Don't Brew or Bake With It

Brewer's yeast can't be used for making beer or baking because the cells aren't active (alive).

Brewer's Yeast vs. Nutritional Yeast

Brewer's yeast is made from Saccharomyces cerevisiae . It is the byproduct of beer-making. The yeast cells are removed, pasteurized, and deactivated.

Nutritional yeast is also Saccharomyces cerevisiae, but does not come from brewing. Rather, it is grown on corn, rice, or other types of grain.

Although they are almost the same thing, brewer's yeast has a bitter flavor, while nutritional yeast has a nutty, cheesy taste and a flakier texture.

Because of the more pleasant taste, vegetarians and vegans often use nutritional yeast in replacements for creamy or cheesy sauces or instead of parmesan cheese on pasta.

Beer Yeast and Baker's Yeast

Brewer's yeast is available in drugstores and health food stores. Beer yeast is usually only found in businesses that sell beer-brewing supplies.

Even so, beer yeast is often labeled as "brewing yeast." Unlike brewer's yeast, it is still active and can be bloomed (grown) to give beer its yeasty taste and fizzy carbonation.

The same applies to the term "baker's yeast"—sometimes it's used for brewer's yeast while others use it means active dry yeasts used to make bread rise.

Because the names can be confusing, store your brewer's yeast with your vitamins and medicine rather than in the pantry or spice cabinet. If you're not sure about a product's intended use, read the label or ask someone at the store.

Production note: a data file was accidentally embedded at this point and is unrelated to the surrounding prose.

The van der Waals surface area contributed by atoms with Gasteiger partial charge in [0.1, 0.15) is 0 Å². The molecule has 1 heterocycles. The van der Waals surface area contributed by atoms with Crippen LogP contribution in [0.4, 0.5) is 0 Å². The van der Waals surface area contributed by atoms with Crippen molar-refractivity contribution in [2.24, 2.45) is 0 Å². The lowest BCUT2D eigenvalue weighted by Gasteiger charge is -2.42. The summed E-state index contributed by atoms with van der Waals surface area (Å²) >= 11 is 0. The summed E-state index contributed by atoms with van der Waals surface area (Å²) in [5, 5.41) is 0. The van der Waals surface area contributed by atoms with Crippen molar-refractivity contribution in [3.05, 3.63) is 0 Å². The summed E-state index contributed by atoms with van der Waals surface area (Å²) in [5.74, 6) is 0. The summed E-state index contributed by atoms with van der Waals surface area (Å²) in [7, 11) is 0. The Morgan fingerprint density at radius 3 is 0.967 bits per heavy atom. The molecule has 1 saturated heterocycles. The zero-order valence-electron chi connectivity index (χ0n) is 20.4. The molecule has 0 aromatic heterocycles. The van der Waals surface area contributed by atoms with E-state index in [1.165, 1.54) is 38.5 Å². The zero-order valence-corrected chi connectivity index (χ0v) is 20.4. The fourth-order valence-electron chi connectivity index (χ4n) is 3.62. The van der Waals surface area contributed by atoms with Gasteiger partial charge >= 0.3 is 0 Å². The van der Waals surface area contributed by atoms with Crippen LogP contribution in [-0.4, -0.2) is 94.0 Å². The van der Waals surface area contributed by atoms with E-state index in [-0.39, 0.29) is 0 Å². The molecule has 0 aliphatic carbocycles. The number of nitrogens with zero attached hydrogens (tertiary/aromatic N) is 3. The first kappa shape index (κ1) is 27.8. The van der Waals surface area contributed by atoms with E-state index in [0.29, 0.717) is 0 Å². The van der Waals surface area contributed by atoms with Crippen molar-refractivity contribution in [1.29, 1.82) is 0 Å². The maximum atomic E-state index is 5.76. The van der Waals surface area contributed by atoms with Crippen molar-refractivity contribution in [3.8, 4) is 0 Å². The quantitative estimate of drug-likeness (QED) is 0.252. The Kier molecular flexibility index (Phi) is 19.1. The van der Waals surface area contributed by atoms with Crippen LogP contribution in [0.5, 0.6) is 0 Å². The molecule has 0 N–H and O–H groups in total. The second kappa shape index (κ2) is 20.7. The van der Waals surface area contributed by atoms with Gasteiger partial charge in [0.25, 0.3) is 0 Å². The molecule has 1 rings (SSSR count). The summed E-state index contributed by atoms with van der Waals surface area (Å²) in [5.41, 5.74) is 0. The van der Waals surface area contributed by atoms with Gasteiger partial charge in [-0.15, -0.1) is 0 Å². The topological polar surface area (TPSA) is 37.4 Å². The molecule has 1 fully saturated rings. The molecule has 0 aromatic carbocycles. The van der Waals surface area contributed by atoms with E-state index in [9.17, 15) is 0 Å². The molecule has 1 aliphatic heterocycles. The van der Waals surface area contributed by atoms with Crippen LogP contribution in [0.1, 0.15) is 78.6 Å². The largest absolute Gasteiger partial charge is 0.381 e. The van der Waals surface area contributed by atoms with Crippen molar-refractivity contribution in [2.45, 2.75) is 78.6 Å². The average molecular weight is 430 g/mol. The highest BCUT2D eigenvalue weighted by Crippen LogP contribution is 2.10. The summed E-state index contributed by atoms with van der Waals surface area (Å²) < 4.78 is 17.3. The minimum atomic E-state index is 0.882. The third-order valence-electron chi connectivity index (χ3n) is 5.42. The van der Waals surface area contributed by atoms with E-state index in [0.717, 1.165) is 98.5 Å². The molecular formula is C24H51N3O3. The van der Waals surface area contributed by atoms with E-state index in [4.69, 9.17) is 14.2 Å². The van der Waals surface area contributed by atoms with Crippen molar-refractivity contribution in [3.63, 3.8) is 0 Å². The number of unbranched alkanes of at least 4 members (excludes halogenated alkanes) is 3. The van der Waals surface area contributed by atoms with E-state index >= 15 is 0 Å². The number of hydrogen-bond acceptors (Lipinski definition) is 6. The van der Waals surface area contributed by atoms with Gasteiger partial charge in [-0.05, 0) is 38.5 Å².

If you consume beer yeast or active dry yeast instead of brewer's yeast, call your healthcare provider right away. It may cause digestion problems as the yeast cells start to grow and produce gas.

Summary

Brewer's yeast is an inactive form of a fungus used in beer making. It isn't the same as the active form of yeast used in baking and beer making.

Some alternative medicine practitioners recommend taking brewer's yeast in tablet or powdered form to help with IBS, diarrhea, colds, the flu, and diabetes.

Little evidence supports using brewer's yeast medicinally. It can cause side effects and interact badly with some medications.

If you're thinking of trying brewer's yeast, talk about it with your healthcare provider first. That way, you can be sure the possible benefits outweigh the risks.

Frequently Asked Questions

  • Is the yeast that causes yeast infections the same type that is in brewer's yeast?

    No, most yeast infections are caused by an overgrowth of Candida albicans. Brewer's yeast is Saccharomyces cerevisiae.

  • Can brewer's yeast cause weight gain?

    At only 60 calories per 2 tablespoons, brewer's yeast alone probably won't cause weight gain. It can be used as a protein supplement and energy booster, and may help you maintain a healthy weight.

  • Is brewer's yeast good for milk supply while breastfeeding?

    Possibly. Some personal reports and animal studies suggest the strain of yeast in brewer's yeast can aid in milk production. But human studies haven't been done to confirm it.

10 Sources
Verywell Health uses only high-quality sources, including peer-reviewed studies, to support the facts within our articles. Read our editorial process to learn more about how we fact-check and keep our content accurate, reliable, and trustworthy.
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By Donna Murray, RN, BSN
Donna Murray, RN, BSN has a Bachelor of Science in Nursing from Rutgers University and is a current member of Sigma Theta Tau, the Nursing Honor Society.